Trusting your staff to raise the alarm

If you were to ask all of your staff to describe the UK Bribery Act 2010 without researching, would they be able to? You may believe that not all your staff are in a role which exposes them to giving or receiving a bribe. As true as that may be, it doesn’t mean that they won’t ever witness a bribe within the organisation or have some suspicions about a member of staff.

Let’s go through a short scenario of what I’m trying to get across:

John, a project manager for a bank is trying to find a contractor to build a new branch. He’s had a few proposals from several contractors and is torn between two, Contractor A and Contractor B. Contractor A is cheaper, is more eco-friendly and has completed many similar builds. Contractor B’s salesman Mike is aware that their competitors have the edge, so offers John an all-inclusive holiday to Barbados as an ‘act of friendship’.  John accepts this gift, and Contractor B happens to win the contract. Meanwhile, Mike’s assistant Laura has concerns about why, when they were the least obvious choice, they were picked and also why Mike offered a holiday to someone he hardly knows.

Laura considers raising the alarm to the appropriate person but doesn’t for four reasons:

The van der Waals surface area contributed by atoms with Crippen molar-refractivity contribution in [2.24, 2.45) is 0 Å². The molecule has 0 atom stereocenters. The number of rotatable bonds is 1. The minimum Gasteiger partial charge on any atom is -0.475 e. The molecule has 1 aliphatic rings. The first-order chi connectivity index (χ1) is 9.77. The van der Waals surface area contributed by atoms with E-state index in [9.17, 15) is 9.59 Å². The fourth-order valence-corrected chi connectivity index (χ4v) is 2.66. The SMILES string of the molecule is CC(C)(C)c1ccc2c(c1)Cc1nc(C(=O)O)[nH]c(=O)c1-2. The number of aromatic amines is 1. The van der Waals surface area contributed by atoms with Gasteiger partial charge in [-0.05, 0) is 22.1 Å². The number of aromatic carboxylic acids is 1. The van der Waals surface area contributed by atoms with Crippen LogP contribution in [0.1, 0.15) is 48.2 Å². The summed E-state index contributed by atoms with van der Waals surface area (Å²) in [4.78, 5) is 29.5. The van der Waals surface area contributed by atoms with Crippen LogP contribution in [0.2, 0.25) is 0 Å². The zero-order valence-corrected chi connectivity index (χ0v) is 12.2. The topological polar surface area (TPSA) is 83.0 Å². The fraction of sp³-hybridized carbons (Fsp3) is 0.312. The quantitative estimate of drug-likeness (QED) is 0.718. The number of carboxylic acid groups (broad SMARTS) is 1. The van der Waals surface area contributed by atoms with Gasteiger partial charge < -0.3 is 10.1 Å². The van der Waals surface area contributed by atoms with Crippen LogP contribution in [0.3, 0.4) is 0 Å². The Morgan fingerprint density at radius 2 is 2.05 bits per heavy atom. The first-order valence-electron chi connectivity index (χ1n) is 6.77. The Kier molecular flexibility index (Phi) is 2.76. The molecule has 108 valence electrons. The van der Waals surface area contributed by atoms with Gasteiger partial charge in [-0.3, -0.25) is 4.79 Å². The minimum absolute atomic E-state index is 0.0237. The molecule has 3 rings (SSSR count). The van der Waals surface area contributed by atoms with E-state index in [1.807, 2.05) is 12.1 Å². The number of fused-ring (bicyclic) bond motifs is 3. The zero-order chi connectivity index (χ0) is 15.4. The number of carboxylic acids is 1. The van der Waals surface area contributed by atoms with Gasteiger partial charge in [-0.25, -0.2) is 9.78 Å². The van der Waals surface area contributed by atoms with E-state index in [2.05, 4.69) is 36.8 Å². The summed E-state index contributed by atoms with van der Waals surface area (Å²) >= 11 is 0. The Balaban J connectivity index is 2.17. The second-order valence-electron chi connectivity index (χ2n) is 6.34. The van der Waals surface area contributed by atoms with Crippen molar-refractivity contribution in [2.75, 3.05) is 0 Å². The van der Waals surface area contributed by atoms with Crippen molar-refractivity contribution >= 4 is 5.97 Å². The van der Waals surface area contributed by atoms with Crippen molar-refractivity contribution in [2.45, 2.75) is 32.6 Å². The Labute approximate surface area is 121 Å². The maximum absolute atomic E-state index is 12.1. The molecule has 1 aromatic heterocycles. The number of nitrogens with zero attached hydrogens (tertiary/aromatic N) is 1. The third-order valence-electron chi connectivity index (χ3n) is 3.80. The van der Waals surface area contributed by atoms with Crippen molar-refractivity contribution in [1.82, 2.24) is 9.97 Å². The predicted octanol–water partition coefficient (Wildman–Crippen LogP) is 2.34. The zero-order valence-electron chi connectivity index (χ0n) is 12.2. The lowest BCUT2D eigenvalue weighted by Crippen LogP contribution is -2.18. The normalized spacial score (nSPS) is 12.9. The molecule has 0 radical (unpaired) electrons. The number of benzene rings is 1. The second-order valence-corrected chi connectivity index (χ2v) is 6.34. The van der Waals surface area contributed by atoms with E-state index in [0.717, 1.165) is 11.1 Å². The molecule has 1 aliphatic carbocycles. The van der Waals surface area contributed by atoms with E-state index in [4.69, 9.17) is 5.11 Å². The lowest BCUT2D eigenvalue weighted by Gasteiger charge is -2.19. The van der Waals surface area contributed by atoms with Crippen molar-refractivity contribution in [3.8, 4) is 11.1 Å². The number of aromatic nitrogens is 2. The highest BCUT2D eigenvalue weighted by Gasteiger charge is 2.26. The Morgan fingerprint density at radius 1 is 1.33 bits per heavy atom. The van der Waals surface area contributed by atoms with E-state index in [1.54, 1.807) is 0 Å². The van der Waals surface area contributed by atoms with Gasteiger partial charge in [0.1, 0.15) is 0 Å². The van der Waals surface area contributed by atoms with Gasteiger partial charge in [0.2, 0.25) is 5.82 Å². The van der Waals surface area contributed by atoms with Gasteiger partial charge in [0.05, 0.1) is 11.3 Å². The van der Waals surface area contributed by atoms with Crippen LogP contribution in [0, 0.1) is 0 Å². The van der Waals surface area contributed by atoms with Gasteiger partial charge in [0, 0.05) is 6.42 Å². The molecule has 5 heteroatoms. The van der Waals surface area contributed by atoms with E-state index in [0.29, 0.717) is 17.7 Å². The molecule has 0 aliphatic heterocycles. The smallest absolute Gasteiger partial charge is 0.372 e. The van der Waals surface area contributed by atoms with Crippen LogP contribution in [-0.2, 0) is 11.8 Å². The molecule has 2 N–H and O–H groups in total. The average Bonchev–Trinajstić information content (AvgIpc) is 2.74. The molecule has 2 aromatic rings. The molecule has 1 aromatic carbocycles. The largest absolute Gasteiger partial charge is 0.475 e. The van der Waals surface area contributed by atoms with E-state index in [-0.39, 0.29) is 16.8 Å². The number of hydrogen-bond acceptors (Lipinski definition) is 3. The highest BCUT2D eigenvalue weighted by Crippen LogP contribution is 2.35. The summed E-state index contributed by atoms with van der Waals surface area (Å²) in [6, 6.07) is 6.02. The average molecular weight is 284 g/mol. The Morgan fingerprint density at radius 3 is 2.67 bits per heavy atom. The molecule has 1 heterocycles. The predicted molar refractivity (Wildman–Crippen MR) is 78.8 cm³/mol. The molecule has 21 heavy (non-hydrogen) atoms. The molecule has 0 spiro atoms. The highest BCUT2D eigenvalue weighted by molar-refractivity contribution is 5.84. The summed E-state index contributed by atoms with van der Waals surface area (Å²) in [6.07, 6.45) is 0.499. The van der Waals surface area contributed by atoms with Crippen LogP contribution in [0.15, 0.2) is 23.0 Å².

• She’s not 100% sure if this would be considered a breach of the act
  • She’s unaware of the process of raising the alarm
  • Has no company anti-bribery policy to refer to
  • She thinks that keeping quiet might be better for the company

Eventually, the bribe is uncovered by a third party and is made public. This leads to the Bank and the contractor being fined and John and Mike going to jail.

Had Laura had an anti-bribery policy to refer to, she would have been able to raise the alarm as soon as she had her suspicions. Maybe there was a policy available, but she never received information on where to access it.  If the contractor had a BS10500 compliant Anti-Bribery Management System (ABMS) they may have avoided the fine, even though a bribe was carried out, as they would have been able to show they had adequate procedures in place to prevent bribery.

Making all staff aware of the UK Bribery Act 2010 will decrease the likelihood of a breach happening in your organisation, or at the least, help uncover a breach. And what’s the best way to do this? Implement an ABMS into your organisation, and purchasing our Anti-Bribery Management System Documentation Toolkit is the best place to start.